Tuesday, July 22, 2008

Faith Based Community In Action

It's heartening to see what many faith-based communities are doing to make our world a better place. They are in action all over the country and I am proud to report about a local Tucson community who recently received an honor from the Sierra Club. And I want to thank my friends Tom and Susan for sending me the link as it's one I missed!

Here are excerpts from Stephanie's article:

Stephanie Innes from the Arizona Daily Star reported last week that St. Mark's Presbyterian Church in Tucson, AZ., earned a pat on the back from a national environmental group.
The church is highlighted in the Sierra Club's new report titled "Faith in Action: Communities of Faith Bring Hope for the Planet," released in June. The group recognized the environmental work of religious communities by highlighting one "exceptional faith-based environmental initiative" from each of the 50 states, plus Washington, D.C., and Puerto Rico.

St. Mark's and its pastor, the Rev. Stuart Taylor, are featured in the Arizona entry of the report, titled "Sacred Water." It recognizes the church's commitment to water issues locally and internationally. Taylor has implored his congregation to envision "an Earth transformed, in which the waters of the Earth are able to bless, heal and sustain all life."

Church members are involved in conserving and restoring water resources, and are developing a rainwater-harvesting system. The St. Mark's youth group recently took part in a cleanup of Southern Arizona's San Pedro River. Taylor reread the Old and New Testaments last year from an environmental perspective and began hosting community education events titled "The Green Bible" about Scripture and the environment. He keeps an up-to-date environmental page on the church's Web site, including tips for reducing one's carbon footprint.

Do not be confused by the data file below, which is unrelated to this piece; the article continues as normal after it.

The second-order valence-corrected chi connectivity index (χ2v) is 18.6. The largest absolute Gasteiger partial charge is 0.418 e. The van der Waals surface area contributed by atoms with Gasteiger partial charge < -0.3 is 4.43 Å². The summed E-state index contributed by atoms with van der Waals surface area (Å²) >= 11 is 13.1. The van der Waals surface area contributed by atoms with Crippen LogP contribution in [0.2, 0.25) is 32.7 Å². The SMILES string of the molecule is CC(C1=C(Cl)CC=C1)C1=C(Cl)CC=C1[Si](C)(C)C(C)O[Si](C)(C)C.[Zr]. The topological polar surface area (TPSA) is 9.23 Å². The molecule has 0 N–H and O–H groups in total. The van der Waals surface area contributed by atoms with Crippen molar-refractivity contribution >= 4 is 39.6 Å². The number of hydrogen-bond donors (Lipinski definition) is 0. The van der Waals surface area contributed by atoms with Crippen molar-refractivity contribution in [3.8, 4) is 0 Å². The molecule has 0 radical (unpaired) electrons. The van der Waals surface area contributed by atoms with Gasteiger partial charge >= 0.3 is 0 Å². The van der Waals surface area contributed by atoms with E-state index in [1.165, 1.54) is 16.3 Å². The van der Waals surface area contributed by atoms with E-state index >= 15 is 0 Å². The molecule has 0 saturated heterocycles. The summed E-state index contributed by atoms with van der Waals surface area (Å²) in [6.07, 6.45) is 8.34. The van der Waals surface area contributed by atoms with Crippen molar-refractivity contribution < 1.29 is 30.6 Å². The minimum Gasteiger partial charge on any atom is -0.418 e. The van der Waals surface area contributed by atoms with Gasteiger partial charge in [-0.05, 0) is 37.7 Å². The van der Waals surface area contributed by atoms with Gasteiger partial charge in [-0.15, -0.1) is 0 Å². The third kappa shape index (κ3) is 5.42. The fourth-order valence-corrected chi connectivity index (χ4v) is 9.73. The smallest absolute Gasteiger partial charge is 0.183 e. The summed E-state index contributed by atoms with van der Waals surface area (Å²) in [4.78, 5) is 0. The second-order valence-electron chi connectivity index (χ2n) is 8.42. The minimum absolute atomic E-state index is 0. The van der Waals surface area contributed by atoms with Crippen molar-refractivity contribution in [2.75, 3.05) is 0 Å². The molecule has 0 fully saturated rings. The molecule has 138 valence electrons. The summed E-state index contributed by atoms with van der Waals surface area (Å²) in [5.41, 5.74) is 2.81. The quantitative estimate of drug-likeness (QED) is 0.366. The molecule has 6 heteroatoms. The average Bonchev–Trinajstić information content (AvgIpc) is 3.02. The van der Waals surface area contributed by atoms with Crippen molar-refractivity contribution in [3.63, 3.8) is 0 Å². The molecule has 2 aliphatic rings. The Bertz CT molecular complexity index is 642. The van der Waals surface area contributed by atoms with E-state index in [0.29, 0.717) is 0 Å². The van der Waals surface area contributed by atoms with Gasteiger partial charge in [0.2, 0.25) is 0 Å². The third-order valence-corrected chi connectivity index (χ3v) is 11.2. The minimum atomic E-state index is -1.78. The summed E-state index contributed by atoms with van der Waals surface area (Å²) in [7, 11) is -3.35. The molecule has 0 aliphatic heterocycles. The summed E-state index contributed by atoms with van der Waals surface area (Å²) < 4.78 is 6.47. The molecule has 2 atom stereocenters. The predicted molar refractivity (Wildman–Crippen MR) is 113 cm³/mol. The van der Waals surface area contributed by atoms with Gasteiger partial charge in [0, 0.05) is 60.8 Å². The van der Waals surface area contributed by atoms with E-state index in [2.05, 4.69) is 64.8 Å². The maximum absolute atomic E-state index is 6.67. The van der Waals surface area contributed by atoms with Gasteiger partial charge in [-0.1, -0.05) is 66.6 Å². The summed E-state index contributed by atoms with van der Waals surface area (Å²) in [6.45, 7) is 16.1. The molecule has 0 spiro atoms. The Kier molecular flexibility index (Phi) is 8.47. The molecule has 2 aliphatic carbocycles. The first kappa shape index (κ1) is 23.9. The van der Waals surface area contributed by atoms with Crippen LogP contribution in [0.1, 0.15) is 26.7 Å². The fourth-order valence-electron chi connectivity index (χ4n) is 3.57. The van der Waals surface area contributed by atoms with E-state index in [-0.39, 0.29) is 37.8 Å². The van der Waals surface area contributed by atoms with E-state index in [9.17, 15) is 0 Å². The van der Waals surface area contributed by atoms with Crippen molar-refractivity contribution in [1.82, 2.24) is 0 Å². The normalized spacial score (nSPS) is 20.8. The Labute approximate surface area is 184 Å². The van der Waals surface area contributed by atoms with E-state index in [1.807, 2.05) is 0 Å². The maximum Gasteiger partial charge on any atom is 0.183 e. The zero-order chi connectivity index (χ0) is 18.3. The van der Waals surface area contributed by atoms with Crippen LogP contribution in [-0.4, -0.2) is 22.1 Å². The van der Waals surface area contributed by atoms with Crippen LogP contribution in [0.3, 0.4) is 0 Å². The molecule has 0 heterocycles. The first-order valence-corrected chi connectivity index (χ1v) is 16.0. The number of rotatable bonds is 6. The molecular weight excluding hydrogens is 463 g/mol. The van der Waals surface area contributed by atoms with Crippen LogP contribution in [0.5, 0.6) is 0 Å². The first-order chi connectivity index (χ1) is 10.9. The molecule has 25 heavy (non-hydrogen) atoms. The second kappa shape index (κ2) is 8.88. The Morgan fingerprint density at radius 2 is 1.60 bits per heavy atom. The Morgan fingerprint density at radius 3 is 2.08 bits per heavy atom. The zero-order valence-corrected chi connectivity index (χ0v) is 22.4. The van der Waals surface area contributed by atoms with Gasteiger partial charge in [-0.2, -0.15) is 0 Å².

An extensive environmental audit of the church resulted in a commitment to improve its use of natural lighting, as well as to replace shallow-rooted plants with xeriscaping, or desert landscaping that uses little water.
The church, at 3809 E. Third St., also is installing clear, easy-access stations for recycling, particularly near the kitchen and coffee-hour area, and reducing the use of plastic liners for some trash cans.
The "green" tips that Taylor has given to parishioners include: Wash clothes in warm or cold water, turn down the water heater's temperature, buy organic, eat locally grown food, eat less meat and buy in bulk, which uses less packaging.
"Almost all of the world's major religions have long-standing teachings and traditions that shape the way humans should relate to the natural world, although these teachings have not always been emphasized by those in leadership," the Sierra Club report says.
"After centuries of lying dormant, religious perspectives on environmental stewardship are being revived and communicated with great fervor, bringing new energy and vision to the movement to protect the planet. This awakening is not an accident," it adds.

Now that is a community involved and making a difference. It is changing our world - all for the better.

Mrs. Green

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